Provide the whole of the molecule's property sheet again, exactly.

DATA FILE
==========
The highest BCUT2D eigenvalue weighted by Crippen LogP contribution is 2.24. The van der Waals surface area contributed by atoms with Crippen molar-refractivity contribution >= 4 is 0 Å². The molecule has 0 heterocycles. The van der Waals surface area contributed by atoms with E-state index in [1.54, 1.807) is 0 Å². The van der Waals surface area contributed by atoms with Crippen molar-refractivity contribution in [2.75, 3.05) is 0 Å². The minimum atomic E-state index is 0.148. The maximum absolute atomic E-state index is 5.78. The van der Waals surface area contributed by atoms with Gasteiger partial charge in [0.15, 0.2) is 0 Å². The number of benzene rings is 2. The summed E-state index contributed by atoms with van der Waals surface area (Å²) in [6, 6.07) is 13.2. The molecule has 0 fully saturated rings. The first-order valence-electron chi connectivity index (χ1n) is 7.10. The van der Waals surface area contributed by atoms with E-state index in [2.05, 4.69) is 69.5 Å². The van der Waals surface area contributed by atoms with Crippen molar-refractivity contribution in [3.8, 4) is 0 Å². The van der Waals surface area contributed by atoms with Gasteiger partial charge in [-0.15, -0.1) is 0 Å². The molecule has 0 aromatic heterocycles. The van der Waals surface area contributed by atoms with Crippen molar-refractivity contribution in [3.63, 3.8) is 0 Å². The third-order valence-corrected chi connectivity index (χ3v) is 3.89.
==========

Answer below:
The highest BCUT2D eigenvalue weighted by Crippen LogP contribution is 2.24. The van der Waals surface area contributed by atoms with Crippen molar-refractivity contribution >= 4 is 0 Å². The molecule has 0 heterocycles. The van der Waals surface area contributed by atoms with E-state index in [1.54, 1.807) is 0 Å². The van der Waals surface area contributed by atoms with Crippen molar-refractivity contribution in [2.75, 3.05) is 0 Å². The minimum atomic E-state index is 0.148. The maximum absolute atomic E-state index is 5.78. The van der Waals surface area contributed by atoms with Gasteiger partial charge in [0.15, 0.2) is 0 Å². The number of benzene rings is 2. The summed E-state index contributed by atoms with van der Waals surface area (Å²) in [6, 6.07) is 13.2. The molecule has 0 fully saturated rings. The first-order valence-electron chi connectivity index (χ1n) is 7.10. The van der Waals surface area contributed by atoms with E-state index in [2.05, 4.69) is 69.5 Å². The van der Waals surface area contributed by atoms with Crippen molar-refractivity contribution in [3.8, 4) is 0 Å². The van der Waals surface area contributed by atoms with Gasteiger partial charge in [-0.15, -0.1) is 0 Å². The molecule has 0 aromatic heterocycles. The van der Waals surface area contributed by atoms with Crippen molar-refractivity contribution in [3.63, 3.8) is 0 Å². The third-order valence-corrected chi connectivity index (χ3v) is 3.89.